The Justice Department’s approval of the $52 billion merger of Cigna and Express Scripts in September followed a month later by its blessing of CVS and Aetna tying the $69 billion knot pretty much signaled the end of the era of the large independent PBM.
Sure, there are still a number of smaller, independent PBMs. But consider UnitedHealth Group and Optum; the Blue Cross Blue Shield plans with their PBM, Prime Therapeutics; and Anthem’s announcement that it was going to develop an in-house PBM. It appears that insurers and PBMs are in the process of getting rolled up into one.
“Let’s get vertical,” tweeted Adam Fein after the CVS/Aetna merger was announced. Fein’s Drug Channels blog is popular among pharma insiders.
And vertical integration is, in fact, the general idea. Getting vertical theoretically will allow the new entities to capitalize on efficiencies in care management, total cost of claims, and other programs while creating an all-in-one health care product that provides more services at less cost. At least that’s the spin.
But before the newly formed entities can truly “get vertical” and realize their goal, there’s a lot of work ahead. Integrating businesses can take years. So what can plan sponsors expect from the newly amalgamated industry in the year ahead?
“It’s going to take a little time for these entities to begin to move beyond pulling together these organizations and actually start to innovate as one intensive unit,” says Ashraf Shehata, partner at KPMG’s Global Healthcare Center of Excellence.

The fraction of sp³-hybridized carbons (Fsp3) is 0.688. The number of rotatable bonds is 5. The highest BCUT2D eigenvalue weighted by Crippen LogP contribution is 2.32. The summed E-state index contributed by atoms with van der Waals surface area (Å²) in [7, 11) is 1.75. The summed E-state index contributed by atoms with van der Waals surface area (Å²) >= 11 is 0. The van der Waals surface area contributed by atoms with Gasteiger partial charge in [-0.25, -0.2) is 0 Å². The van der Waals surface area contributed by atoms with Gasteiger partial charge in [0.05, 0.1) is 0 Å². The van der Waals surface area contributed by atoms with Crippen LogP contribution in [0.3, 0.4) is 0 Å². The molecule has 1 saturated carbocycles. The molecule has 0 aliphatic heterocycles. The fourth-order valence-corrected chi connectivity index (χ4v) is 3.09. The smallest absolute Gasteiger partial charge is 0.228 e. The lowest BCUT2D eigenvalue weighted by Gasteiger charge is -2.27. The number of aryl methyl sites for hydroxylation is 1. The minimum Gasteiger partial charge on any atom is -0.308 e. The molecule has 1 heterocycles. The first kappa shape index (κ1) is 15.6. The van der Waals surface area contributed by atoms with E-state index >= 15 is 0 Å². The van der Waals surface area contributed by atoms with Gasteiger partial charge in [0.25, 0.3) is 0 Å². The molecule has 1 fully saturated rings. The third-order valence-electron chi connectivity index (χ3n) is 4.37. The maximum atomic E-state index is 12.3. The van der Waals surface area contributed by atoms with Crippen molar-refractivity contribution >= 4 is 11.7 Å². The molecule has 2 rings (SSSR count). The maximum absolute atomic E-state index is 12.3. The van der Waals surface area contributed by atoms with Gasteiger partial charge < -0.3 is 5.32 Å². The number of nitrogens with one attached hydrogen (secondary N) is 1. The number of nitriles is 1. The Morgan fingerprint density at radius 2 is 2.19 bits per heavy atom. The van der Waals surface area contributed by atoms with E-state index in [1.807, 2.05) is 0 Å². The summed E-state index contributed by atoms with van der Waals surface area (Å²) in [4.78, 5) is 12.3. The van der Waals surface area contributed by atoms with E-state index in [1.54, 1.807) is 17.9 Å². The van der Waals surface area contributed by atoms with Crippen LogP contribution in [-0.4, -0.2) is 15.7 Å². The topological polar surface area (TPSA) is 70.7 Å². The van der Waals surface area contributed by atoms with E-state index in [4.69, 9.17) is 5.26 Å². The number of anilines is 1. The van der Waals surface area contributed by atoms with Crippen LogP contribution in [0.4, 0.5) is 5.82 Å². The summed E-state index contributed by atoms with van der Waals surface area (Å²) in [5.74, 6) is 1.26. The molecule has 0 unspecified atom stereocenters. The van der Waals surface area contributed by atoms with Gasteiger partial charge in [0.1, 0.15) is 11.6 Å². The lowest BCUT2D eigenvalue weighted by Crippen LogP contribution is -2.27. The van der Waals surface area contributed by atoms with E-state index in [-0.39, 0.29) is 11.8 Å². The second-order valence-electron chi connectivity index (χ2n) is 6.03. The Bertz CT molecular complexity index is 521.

There are a lot of moving parts to manage when blending companies, Shehata says. The first order will be making sure the transition is smooth. Shehata says “the low hanging fruit” will happen in 2019, the harder parts of integrating the businesses could take two years. Only then will the efficiencies and innovations from the mergers be realized.
“So if you look at it you will probably see another year of true integration activity that will take us up to 2020,” he says. “If the innovation work is stalled or less than heavily invested, then we might see innovation not come together until 2023. It is hard to innovate when you are integrating.”
If anything, the mergers have made things more complex for employers and employees, says Wayne Dix, a health care expert at SSA & Company, a management consulting company.
Dix says 2019 will be “a continuation of the current trajectory” for PBMs. But he also expects Congress to pass more legislation like the Patient Right to Know Act and Know the Lowest Price Act that President Trump signed into law in October.
Those bills allow pharmacists to tell patients about lower-cost alternatives, something that most PBM contracts with pharmacists had forbidden. Dix also expects that state legislatures and Congress will pass laws that will alter, curtail, or even end the rebates and the various other deals PBMs make with pharmaceutical companies that have left people grumbling.
“To be perfectly honest, everybody is kind of fed up with the illusion of transparency and this notion that rebates are being passed through to the plan sponsor,” says Dix. The plan sponsors “know they are being lied to and that this is a game. They would love to find a way around these guys. If the formulary is driven by what’s best for PBM and drug company profits and not clinical results, that’s a problem.”
While he is hopeful that legislation will end rebates, Dix isn’t betting that even the so-called “gag law” has enough bite to change the industry. The industry “is ripe for a change,” he says. “You just don’t know what that one thing will be that tips everything over.”